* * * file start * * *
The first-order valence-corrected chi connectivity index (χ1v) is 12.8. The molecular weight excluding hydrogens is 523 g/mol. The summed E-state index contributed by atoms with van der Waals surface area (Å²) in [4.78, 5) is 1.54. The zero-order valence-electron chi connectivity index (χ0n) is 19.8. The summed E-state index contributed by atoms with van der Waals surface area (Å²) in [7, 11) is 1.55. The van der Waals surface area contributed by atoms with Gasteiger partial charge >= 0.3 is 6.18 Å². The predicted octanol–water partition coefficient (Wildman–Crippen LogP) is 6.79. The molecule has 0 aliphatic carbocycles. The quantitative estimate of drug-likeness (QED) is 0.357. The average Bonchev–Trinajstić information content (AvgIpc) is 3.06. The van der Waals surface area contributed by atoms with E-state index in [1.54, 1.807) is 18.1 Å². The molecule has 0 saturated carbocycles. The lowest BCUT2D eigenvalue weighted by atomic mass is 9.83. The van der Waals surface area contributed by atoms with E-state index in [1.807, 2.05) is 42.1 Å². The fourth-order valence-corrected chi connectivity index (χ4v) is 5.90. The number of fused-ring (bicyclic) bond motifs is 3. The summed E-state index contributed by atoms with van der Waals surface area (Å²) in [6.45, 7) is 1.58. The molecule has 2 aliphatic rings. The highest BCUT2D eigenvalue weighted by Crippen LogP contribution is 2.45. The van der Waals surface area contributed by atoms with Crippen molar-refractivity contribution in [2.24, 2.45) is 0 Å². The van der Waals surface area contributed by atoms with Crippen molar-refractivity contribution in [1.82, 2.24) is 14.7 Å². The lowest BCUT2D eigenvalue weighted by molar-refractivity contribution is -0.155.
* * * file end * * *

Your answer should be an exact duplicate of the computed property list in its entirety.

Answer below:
The first-order valence-corrected chi connectivity index (χ1v) is 12.8. The molecular weight excluding hydrogens is 523 g/mol. The summed E-state index contributed by atoms with van der Waals surface area (Å²) in [4.78, 5) is 1.54. The zero-order valence-electron chi connectivity index (χ0n) is 19.8. The summed E-state index contributed by atoms with van der Waals surface area (Å²) in [7, 11) is 1.55. The van der Waals surface area contributed by atoms with Gasteiger partial charge >= 0.3 is 6.18 Å². The predicted octanol–water partition coefficient (Wildman–Crippen LogP) is 6.79. The molecule has 0 aliphatic carbocycles. The quantitative estimate of drug-likeness (QED) is 0.357. The average Bonchev–Trinajstić information content (AvgIpc) is 3.06. The van der Waals surface area contributed by atoms with E-state index in [1.54, 1.807) is 18.1 Å². The molecule has 0 saturated carbocycles. The lowest BCUT2D eigenvalue weighted by atomic mass is 9.83. The van der Waals surface area contributed by atoms with E-state index in [1.807, 2.05) is 42.1 Å². The fourth-order valence-corrected chi connectivity index (χ4v) is 5.90. The number of fused-ring (bicyclic) bond motifs is 3. The summed E-state index contributed by atoms with van der Waals surface area (Å²) in [6.45, 7) is 1.58. The molecule has 2 aliphatic rings. The highest BCUT2D eigenvalue weighted by Crippen LogP contribution is 2.45. The van der Waals surface area contributed by atoms with Crippen molar-refractivity contribution in [2.24, 2.45) is 0 Å². The van der Waals surface area contributed by atoms with Crippen molar-refractivity contribution in [1.82, 2.24) is 14.7 Å². The lowest BCUT2D eigenvalue weighted by molar-refractivity contribution is -0.155.